6 Revision Tips for Dyslexic Students

Revision Techniques for DyslexicsYour exams are getting closer and you are worried because you haven’t found a good way to revise and don’t think revision is for you. As a dyslexic student, it all feels more difficult than it looks for everyone else. Don’t worry any longer because I have 6 tips for you to make this revision time your best ever.

Tip 1: Make a good revision plan.

You simply can’t skip this step no matter how much you might want to. If making a plan isn’t your strong point then ask one of your parents to help you put a good plan together. It will take you longer to revise for each subject so you will need to allow extra time for areas you are particularly unsure of.

Your revision plan should cover which subject you are going to revise each day; then break this down into what part of that subject you will revise to ensure you cover everything you need to. If you aren’t sure what you need to revise, do past papers (downloadable from the exam board website) and then revise for those questions you couldn’t answer.

Tip 2: Experiment with the best time for you to revise.

You are probably finding that you are getting extremely tired in the run-up to your exams – teachers are starting to pile on the pressure and you aren’t having as much free time. You will still need to revise though, so working out the best time for you to do this is essential.

One of my students has worked out that she needs a short nap when she gets home from school, eats dinner,  then she has at least 2 hours of productive revision time. Another prefers to revise straight from school and has early nights to cope with the tiredness. Experiment with different strategies and you will find a way of working which suits you.

Tip 3: Actively engage with the material you are revising.

This means that you don’t just sit there and read over your books. You need to be active while revising, for example, writing out notes from the book you are reading in a mind map format or recording information into your smart phone. If you actively engage with the material you are more likely to learn it and less likely to fall asleep! To find out how you revise best, download this free extract of Lucy's book and do the exercise inside.

Don’t forget that you can only actively concentrate on something for about 20 minutes; after 20 minutes take a short 5 minute break which preferably includes a short walk and some fresh air. Here are some active revision break ideas for you to try.

 Tip 4: Use multiple methods so that your brain stores the information in different places to make it easier to retrieve the learning later.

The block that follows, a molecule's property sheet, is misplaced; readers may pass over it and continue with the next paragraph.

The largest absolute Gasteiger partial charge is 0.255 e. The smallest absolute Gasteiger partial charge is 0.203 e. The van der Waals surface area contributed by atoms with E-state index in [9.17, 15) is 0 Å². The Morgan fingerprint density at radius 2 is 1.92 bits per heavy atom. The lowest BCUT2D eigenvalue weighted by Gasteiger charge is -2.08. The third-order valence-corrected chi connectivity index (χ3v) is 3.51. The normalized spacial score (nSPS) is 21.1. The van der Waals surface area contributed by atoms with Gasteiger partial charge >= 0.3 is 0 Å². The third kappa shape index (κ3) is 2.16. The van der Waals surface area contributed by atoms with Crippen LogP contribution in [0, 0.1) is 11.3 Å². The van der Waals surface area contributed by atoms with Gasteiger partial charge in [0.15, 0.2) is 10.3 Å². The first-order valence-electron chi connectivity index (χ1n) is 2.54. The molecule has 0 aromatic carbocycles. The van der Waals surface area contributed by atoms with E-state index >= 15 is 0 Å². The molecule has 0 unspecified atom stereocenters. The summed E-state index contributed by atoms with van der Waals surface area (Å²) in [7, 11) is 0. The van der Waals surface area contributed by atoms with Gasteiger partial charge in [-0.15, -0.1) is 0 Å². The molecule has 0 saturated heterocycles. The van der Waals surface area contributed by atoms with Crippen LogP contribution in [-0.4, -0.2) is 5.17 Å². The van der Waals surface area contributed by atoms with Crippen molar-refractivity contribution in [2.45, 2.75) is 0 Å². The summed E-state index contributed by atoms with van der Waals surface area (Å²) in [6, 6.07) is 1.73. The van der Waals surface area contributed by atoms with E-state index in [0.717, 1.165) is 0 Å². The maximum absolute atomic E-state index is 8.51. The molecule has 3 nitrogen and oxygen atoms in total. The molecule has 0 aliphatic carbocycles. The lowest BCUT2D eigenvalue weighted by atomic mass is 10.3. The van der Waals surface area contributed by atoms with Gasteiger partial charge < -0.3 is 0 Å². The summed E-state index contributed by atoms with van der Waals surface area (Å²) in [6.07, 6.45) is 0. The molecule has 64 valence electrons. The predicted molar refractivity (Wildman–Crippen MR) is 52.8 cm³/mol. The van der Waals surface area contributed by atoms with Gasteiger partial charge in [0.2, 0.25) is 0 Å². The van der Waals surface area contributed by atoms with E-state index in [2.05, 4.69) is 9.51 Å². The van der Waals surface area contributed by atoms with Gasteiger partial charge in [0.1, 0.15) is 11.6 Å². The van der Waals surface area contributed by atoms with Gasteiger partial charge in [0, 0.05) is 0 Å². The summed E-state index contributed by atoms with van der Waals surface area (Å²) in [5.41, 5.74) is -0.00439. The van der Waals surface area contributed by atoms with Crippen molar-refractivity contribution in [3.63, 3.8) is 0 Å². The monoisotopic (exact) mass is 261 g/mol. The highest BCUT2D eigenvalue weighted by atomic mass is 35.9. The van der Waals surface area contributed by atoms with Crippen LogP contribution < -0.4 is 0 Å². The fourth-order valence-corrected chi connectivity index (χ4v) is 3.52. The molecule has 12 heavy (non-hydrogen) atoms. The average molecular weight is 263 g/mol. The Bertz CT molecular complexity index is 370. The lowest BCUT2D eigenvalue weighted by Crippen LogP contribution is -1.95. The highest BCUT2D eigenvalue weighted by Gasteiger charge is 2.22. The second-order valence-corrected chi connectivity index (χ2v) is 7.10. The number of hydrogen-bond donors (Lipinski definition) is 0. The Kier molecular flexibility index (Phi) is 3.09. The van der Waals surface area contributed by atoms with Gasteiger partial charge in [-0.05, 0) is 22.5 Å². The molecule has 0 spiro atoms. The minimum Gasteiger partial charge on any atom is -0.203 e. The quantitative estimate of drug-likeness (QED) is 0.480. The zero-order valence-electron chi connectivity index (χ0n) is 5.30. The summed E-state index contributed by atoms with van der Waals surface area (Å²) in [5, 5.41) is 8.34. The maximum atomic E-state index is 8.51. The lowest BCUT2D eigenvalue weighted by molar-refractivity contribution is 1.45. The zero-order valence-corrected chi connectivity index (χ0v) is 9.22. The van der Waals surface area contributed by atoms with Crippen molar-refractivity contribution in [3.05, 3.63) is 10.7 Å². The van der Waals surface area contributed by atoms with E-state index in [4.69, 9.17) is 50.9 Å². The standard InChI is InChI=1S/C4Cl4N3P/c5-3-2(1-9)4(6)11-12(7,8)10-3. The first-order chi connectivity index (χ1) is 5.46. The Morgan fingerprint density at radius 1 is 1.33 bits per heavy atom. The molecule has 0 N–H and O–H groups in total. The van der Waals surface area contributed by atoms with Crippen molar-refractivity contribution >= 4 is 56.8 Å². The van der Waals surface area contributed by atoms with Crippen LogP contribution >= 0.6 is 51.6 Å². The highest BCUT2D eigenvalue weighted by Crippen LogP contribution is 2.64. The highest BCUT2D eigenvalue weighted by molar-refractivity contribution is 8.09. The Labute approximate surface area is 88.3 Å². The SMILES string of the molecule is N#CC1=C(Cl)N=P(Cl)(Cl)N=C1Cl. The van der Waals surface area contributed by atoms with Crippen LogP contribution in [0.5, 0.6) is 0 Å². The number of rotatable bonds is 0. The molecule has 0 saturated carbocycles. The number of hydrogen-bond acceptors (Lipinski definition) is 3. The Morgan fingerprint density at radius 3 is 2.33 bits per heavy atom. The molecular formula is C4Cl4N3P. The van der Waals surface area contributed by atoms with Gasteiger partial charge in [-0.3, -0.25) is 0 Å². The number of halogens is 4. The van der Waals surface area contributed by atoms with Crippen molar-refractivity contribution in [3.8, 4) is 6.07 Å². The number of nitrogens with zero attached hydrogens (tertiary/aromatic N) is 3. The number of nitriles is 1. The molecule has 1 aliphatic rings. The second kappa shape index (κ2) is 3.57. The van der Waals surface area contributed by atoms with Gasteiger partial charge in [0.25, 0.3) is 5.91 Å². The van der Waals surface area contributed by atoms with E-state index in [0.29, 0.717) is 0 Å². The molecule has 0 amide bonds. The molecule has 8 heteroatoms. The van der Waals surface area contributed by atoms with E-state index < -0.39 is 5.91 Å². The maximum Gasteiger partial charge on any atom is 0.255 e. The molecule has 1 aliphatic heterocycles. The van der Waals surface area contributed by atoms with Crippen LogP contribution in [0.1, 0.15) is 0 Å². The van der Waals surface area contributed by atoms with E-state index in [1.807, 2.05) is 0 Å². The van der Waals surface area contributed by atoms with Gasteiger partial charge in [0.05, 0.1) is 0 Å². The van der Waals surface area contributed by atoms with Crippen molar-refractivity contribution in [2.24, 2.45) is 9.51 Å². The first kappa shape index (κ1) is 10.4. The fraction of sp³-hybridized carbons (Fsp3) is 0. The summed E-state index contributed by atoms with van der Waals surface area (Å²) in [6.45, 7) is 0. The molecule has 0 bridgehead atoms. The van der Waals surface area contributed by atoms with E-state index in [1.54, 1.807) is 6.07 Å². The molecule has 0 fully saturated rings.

Retrieving information for an exam can be difficult if you have dyslexia. The solution is to store the information in several different places in your brain so that you will have more chance of retrieving it in the exam. You can do this by using different methods to learn your information.

You can rewrite your notes as a mind map, which stores the information in a visual way; you can record your notes onto your smart phone which stores the information in an auditory way and finally, you can walk around your room and assign a piece of information to objects that you have (the idea being that the object will enable you to recall the information you have attached to it). Tony Buzan has written books about mind mapping and how to create memory palaces if you want to read more about these techniques.

Tip 5: Teach what you have learnt to someone else to check your understanding and ensure you haven’t slightly missed the point.

Once you think you know what you have been revising, teaching it to someone else can be a powerful way of finding out if there are any missing pieces still. It is also a good way of checking that you haven’t quite missed the point of something because a lot of dyslexic students can slightly muddle up the meaning of information they are learning.

It will help if you can teach it back to someone who knows the subject or alternatively you can answer a question on a past paper and check your answer against the correct answer given by the exam board. Revision power hours provide a great framework for this.

Tip 6: If you find it hard to sit down and concentrate play soft, classical music in the background.

You may be one of those who find it difficult to sit down for any length of time. The method of revising by walking around and assigning information to objects may suit you but you could also try playing music softly in the background. Research has shown that soft background music can aid concentration, but we are talking classical rather than rock music!

These 6 tips will ensure that your revision time for this exam season will go better than before and enable you to get those grades that all your hard work deserves.

Debbie Abraham helps parents make learning less frustrating and more effective for their dyslexic child. Visit Debbie‘s website at www.dyslexiadeb.co.uk for tips and ideas to support your child. You can also join her free Facebook group at or follow her on twitter.

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